in the Tower; and Ashmole says,
[n.36.1] Ashmole here refers to an inscription seen on the gold noble of Edward III., and continued on various coins down to the period of Elizabeth. Much speculation has been excited by it, but to little purpose. The reader may wonder why the work did not proceed, since the great secret was discovered. It appears that, after a time, Edward refused to keep his promise, and Lully, on his part, declined any longer making the King rich. He was, in consequence, confined in of the Tower dungeons. Such is the story; and it does not seem very difficult to extract from it the essential truth, that alchemy was yet to be ranked amongst the undiscovered secrets of science. Not such was the conclusion of the government. of the most curious parts of the history of the Mint is the continual faith our sovereigns have had in being able to supply it with cheap gold and silver. The patent roll of the year of Edward III.'s reign states that the King had been given to understand that John le Rous and Master William de Dalby could make silver by art of ; that they had heretofore made it, and still did make it; and that by such making of that metal they could greatly profit the realm. He therefore commanded Thomas Carey to find them out, and to bring them before the King, with all the instruments, &c., belonging to the said art. If they would come willingly, they were to be brought safely and honourably; but if not, they were to be seized and brought before the King, wherever he might be. All sheriffs, &c., were commanded to assist the said Thomas Carey. Either rumour had a little enhanced the skill of
or they had themselves assumed too readily their
for no alchemic money poured into the Mint in consequence of the mandate. In the reign of Henry VI. the tempting cup of wealth seemed again brought to the royal lips. In that monarch's year John Cobbe presented a petition to the King, stating that he was desirous of operating upon certain materials by art philosophical, viz., to transubstantiate the inferior metals, by the said art, into perfect gold and silver, so as to endure every trial; but that certain persons had suspected this to be done by art unlawful, and therefore had power to hinder and disturb him in giving proof of it. The King, in answer, granted a special licence of protection, and, hoping at least to find among a multitude of alchemists the treasure he desired, soon after bestowed a similar mark of his grace on several other persons. Growing more and more impatient for some tangible result, in his year he appointed a commission to inquire into the truth of the art, the professors of it having promised him wealth enough to pay all his debts in gold and silver, to the great advantage of the kingdom. The members consisted of Augustine and Preaching friars, the quoteueen's physician, the master of St. Laurence Pontigny College, an alderman of London, a fishmonger, grocers, and a mercer-certainly of the oddest mixtures of persons for a tribunal of judgment on a scientific question we ever remember to have read of. The result must have been, we should suppose, partially favourable, for years later we find the King again granting a licence for the pursuit. The people's faith in alchemy, during all this period, seems to have been no less earnest than that of their sovereign, but it was a faith of a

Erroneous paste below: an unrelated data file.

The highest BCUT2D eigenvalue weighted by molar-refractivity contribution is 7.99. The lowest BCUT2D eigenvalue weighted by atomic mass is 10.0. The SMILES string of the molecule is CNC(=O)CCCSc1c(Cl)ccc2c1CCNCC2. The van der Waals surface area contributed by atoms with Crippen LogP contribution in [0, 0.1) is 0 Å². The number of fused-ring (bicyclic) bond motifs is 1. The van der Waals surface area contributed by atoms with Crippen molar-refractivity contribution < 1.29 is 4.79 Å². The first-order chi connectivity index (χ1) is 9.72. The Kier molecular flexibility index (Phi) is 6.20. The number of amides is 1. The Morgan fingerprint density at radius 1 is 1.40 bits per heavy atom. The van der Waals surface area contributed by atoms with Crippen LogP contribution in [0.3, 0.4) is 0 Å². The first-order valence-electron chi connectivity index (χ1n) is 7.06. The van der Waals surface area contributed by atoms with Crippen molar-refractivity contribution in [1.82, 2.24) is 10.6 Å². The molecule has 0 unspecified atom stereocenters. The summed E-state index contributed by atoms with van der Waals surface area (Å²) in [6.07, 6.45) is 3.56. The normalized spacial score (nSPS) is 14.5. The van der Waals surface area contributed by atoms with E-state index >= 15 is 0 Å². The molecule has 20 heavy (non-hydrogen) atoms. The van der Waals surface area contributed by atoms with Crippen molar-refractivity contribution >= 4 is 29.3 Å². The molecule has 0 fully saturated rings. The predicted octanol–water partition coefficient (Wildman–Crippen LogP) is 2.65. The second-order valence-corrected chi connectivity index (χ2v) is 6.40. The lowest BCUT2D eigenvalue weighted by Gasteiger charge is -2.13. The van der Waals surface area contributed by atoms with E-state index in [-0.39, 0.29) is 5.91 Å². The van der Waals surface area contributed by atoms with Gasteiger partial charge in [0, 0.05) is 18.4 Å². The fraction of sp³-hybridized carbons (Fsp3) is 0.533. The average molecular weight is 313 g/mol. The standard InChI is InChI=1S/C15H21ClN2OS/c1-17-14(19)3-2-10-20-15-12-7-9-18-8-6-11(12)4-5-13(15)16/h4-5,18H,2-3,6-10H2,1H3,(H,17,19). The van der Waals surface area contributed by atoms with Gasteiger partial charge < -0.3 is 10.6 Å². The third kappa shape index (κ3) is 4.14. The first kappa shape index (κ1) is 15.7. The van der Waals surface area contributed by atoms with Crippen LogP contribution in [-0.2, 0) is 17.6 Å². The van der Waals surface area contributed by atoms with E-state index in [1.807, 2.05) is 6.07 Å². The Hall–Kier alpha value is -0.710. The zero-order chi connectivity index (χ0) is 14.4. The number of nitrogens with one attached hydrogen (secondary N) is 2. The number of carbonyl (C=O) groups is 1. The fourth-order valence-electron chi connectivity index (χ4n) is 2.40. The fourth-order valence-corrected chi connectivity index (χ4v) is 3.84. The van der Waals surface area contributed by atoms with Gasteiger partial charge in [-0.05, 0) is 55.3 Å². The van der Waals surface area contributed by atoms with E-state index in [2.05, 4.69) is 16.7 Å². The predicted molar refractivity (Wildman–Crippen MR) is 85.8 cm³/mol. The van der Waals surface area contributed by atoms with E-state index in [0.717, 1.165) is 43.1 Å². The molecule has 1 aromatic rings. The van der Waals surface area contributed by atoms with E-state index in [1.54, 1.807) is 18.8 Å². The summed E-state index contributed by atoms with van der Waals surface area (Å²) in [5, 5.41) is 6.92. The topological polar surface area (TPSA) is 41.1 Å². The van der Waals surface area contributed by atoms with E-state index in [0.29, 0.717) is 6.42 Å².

| very different nature. They appear to have believed that gold and silver
might be made, but only by the assistance of the Evil . An alchemist
was a wiser, subtler, and infinitely more mischievous sort of witch,
who would soar above the vulgar desire of sticking pins into people, and preventing butter from
being churned, in order to play at ducks and drakes with the national money. Many and many a
time, no doubt, has the rustic (and perhaps even higher than he), when he has heard some of the
marvellous tales of the alchemists and the Mint, blessed himself as the thought crossed him
that his little hoard might be of money made in the mysterious way, and gone to look at it once
more to be sure that it had not disappeared. We have already seen that John Cobbe was obliged
to petition the King for a licence, on the ground of having been disturbed by persons who
suspected him to practise by ; another evidence of a
similar kind, and in connexion with a new instance of the royal hankering after this |
occurs in the Leet Book of the corporation of Coventry, under the date of the , in the year of the reign of Henry's conqueror and successor, Edward IV.
The excessive courteousness of tone perceptible in this epistle will not escape observation. From this time, if the art of alchemy still continued for a time to find believers, the sovereigns of England appear to have grown too wise by experience to rank themselves publicly among the number.
The establishment of the Mint in London must date from the remotest periods of the known history of the latter. There can be no doubt some of the Roman emperors coined money here, and specimens bearing the name of London in an abbreviated form still exist. In the Saxon period, also, we know not only that London had a Mint, but that it was the chief in the kingdom. There were moneyers (as the chief officers were called, to whom the coining of money was intrusted in early times) in London in the reign of Athelstan, and at Winchester, the next place in rank. The Mint in the Tower is as old as the erection; and it has been worked in every reign from the Conquest to the present time, with or unimportant exceptions. In treating of the
through the remainder of this article, we propose to direct our attention chiefly to the , as illustrated by the introduction of the most important new coins from time to time into it. The engravings introduced will at the same time show the nature and extent of its artistical progress, from